What came as a revelation to me was little surprise to Sibi Arasu, an independent journalist who writes on climate change and conservation issues. He says that there’s a wealth of scientific resources in India, pointing to legacy institutions like the Indian Meteorological Department, the Indian Institute of Technology Gandhinagar, the Indian Institute of Science – Bangalore, and others that produce world-class environmental-science research relevant to Indians.
In recent years, climate- and environmental-advocacy groups have been working to make these homegrown scientists more visible—and more accessible to journalists. Organizations like Climate Trends, a communications consultancy, have held workshops for journalists on issues such as air pollution in India, and they routinely help reporters get in touch with the right experts. Initiatives like these have helped push Indian scientists to the forefront of national conversations about climate change; they are now on webinars and television panels, and are frequently quoted in news articles. In India, as in other developing countries, science journalism and the science-research ecosystem can go hand in hand, serving to mutually uplift each other.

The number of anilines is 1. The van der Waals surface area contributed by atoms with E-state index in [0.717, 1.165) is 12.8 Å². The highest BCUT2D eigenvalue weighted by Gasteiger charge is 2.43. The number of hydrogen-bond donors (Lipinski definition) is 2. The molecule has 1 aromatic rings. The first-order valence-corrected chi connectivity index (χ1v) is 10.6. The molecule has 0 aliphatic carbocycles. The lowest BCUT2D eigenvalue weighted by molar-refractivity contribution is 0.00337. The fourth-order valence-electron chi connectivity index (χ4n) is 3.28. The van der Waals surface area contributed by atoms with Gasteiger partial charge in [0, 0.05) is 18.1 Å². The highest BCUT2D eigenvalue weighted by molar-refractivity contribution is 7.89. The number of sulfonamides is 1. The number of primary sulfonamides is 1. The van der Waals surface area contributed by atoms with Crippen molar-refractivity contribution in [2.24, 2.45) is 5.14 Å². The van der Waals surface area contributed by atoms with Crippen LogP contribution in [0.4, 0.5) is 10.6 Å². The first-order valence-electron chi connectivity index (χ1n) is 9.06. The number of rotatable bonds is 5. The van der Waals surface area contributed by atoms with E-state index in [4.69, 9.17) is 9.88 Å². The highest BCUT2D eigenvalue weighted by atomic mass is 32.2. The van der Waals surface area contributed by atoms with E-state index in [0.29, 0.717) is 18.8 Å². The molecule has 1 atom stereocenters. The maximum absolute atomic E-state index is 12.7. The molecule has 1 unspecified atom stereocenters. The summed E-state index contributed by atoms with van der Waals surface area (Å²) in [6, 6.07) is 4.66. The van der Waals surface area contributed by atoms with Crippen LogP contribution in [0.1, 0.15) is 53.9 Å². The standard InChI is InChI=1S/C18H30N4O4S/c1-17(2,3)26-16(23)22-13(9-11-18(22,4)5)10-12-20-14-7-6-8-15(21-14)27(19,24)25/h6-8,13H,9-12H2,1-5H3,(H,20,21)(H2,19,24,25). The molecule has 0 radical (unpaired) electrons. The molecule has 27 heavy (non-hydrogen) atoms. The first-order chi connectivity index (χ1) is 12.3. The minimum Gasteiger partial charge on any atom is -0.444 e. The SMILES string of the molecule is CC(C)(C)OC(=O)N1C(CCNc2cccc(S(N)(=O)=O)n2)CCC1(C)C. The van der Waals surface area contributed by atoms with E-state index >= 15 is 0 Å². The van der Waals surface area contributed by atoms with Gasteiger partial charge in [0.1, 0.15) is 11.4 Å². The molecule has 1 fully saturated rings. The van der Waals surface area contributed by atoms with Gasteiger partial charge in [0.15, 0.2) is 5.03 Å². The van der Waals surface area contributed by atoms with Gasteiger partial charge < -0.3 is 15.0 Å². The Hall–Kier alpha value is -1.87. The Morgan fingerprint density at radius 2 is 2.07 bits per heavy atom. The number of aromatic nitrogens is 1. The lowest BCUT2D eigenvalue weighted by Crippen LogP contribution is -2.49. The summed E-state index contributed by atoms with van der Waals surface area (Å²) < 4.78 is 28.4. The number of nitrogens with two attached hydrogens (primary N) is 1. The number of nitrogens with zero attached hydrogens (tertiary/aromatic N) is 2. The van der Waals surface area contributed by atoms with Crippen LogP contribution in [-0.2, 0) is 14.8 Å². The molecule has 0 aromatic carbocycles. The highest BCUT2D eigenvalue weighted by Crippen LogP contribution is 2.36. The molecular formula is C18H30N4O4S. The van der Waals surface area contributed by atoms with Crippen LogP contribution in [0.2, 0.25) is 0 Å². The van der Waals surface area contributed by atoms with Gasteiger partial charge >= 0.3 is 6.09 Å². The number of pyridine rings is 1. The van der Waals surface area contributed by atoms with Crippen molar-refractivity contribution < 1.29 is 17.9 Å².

Still, there have been teething issues, especially for journalists trying to navigate India’s research bureaucracy. Scientists at publicly funded universities in India must often work within a strict hierarchy, under intense scrutiny from their higher-ups. They must get permission from their university heads before doing interviews, few of them have institutional press officers to advise them, and any statements that undercut preferred political narratives could bring on pressure from the government. In December 2019, for instance, government scientists who had shown that air pollution was shortening Indian life expectancies were put in a tough spot when India’s environment minister effectively dismissed the study’s findings in a speech to Parliament.
These kinds of pressures can make it difficult to get any scientist on the phone for a tight-deadline story. But in my personal experience, this is especially true for women scientists. Women make up less than a third of India’s labor force and are underrepresented in high-ranking positions in science in India. I found that women experts were more likely to tell me that they needed permission from their department heads and subsequently inform me that their superiors had denied it. Women lower down the hierarchy might be more reluctant to engage with journalists until they reach senior positions, says Roxy Mathew Koll, a climate scientist at the Indian Institute of Tropical Meteorology.
Koll thinks that although getting access to official sources may be more difficult in India and other developing countries, journalists can overcome those barriers by working to cultivate relationships. He recommends staying in touch with scientists to encourage them to open up. “Maintain friendships with the scientists and build the trust over a period of time,” he says.